I have not spoken on my own authority, but the Father who sent me has given me commandment what to say and what to speak. And I know that his commandment is eternal life. What I say, therefore, I say as the Father has bidden me. John 12:49-50

The words that I say to you I do not speak on my own authority, but the Father who dwells in me does his works. John 14:10

On other occasions Jesus referred to the word of God which he was proclaiming as his own word. Being the Word of God, there was no distinction. For example, he said that those who do not love him do not keep his words, adding that they were ultimately not his but the Father’s who sent him (John 14:24). Other examples are: "He who hears my word and believes him who sent me has eternal life" (John 5:24); "If you continue in my word you are truly my disciples (John 8:31); and "Yet you have kept my word and have not denied my name" (Revelation 3:8).


2. Jesus himself is God’s Final Message to Mankind

Being the Word of God, Jesus himself is the final and complete revelation of God to the human race. The following text expresses this perfectly:

He is the image of the invisible God, the first-born of all creation; for in him all things were created, in heaven and on earth, visible and invisible, whether thrones or dominions or principalities or authorities all things were created through him and for him. He is before all things and in him all things hold together. Colossians 1:15-19

Jesus himself is the Word of God. There is no independence, therefore, between God and his Word. In human form Jesus embodied the divine being. He was not a created messenger; he is, and for all eternity will be, the eternal Word of God.

Surah 4:171 tells Christians not to exaggerate in their religion and to say nothing of Allah but the truth. Yet, in view of these unique titles we are considering, it is hard to see where the exaggeration is. The text has a threefold denial of the deity of Christ, yet, in the titles it applies to him, it simply affirms the very thing it is at such pains to deny! We have already seen that the titles Messiah and Son of God are synonymous. The title Word of God is also interchangeable with the title Son of God. If anything this title is more emphatic and suggestive of deity as it implies no submission on the part of the Word to God as the expression Son to Father does.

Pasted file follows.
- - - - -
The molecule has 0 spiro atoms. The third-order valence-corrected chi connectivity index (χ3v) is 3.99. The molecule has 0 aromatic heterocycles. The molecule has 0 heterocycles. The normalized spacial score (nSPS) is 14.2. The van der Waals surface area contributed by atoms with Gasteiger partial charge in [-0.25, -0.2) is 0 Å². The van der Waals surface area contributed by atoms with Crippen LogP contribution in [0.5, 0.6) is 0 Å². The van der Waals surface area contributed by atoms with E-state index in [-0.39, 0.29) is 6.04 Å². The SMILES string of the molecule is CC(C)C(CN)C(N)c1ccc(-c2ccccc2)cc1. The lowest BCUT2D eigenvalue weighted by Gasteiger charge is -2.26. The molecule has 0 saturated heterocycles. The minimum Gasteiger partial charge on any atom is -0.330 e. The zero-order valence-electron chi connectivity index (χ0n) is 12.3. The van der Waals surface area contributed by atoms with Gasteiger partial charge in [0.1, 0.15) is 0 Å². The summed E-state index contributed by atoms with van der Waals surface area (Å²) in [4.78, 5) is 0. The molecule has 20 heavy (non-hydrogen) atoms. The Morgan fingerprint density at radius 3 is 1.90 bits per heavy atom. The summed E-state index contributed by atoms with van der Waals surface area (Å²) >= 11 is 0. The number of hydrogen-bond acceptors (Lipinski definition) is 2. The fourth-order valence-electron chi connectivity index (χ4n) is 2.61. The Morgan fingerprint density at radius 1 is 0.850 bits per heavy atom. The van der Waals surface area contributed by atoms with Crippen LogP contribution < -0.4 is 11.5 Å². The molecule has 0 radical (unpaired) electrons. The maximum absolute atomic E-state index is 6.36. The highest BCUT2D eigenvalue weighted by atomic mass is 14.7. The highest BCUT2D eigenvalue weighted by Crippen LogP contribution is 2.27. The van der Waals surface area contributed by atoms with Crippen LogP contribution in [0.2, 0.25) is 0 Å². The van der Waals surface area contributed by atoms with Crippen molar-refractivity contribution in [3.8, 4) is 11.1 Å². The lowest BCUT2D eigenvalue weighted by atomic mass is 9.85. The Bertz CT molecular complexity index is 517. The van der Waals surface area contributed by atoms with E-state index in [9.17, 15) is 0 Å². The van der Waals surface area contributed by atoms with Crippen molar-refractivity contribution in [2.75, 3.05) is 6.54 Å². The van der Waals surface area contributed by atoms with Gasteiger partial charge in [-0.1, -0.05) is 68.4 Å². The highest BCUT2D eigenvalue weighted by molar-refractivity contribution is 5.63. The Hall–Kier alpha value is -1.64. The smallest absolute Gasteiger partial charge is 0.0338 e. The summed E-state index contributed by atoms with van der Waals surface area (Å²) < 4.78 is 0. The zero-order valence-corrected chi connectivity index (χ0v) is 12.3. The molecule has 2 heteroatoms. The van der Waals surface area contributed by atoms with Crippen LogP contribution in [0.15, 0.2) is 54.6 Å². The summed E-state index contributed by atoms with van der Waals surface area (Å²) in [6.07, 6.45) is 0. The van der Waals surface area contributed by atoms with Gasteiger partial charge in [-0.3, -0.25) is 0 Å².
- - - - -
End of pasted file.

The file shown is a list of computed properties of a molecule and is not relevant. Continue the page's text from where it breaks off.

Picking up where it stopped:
The most important thing, however, is to use this title to witness to what it ultimately means in the context of God’s message to mankind. The word that we proclaim is the Gospel, the good news of God’s saving grace in Jesus Christ. The crucifixion, death and resurrection of Jesus is God’s message. He died to save us from our sins and rose from the dead to give us an assured hope of one day doing likewise. Instead of being raised to face the judgment, we will be glorified and will share his perfect holiness and righteousness forever. Our sins will not be counted against us. We receive this if we become committed believers in Jesus. This is where you have an open door to witness to Muslims as to why Jesus himself is the Word, God’s final message to mankind.

Let us press on to the third title to see how you can communicate the fulness of Jesus to Muslims from this one text in the Qur’an that attempts, more than any other, to avoid it.


Ruhullah The Spirit of God

In Islam Jesus is given the title Ruhullah, meaning "Spirit of God." It comes from the same text, Surah 4.171, where Jesus is called wa-ruhun-minhu, "a spirit from him." The same structure is used as for the Word from God: ruh (a spirit), min (from), hu (him). In this case we do find some evidence in the Qur’an that helps us to define the title. The expression occurs again in the following verse:

These are those in whose hearts he has inscribed faith, and strengthened them with a spirit from himself. Surah 58:22

The same words are used as in Surah 4:171, ruhun-minhu, "a spirit from him." Nowhere else in the Qur’an does this expression occur. In his commentary on the Qur’an, Yusuf Ali says that the "phrase used is stronger" than that for the Holy Spirit (Ruhul-Quds) in the Qur’an who is identified in Islam as the Angel Gabriel. He implies that this Spirit from God is greater than the mighty angel identified and says it is, "the divine spirit which we can no more define adequately than we can define in human language the nature and attributes of God".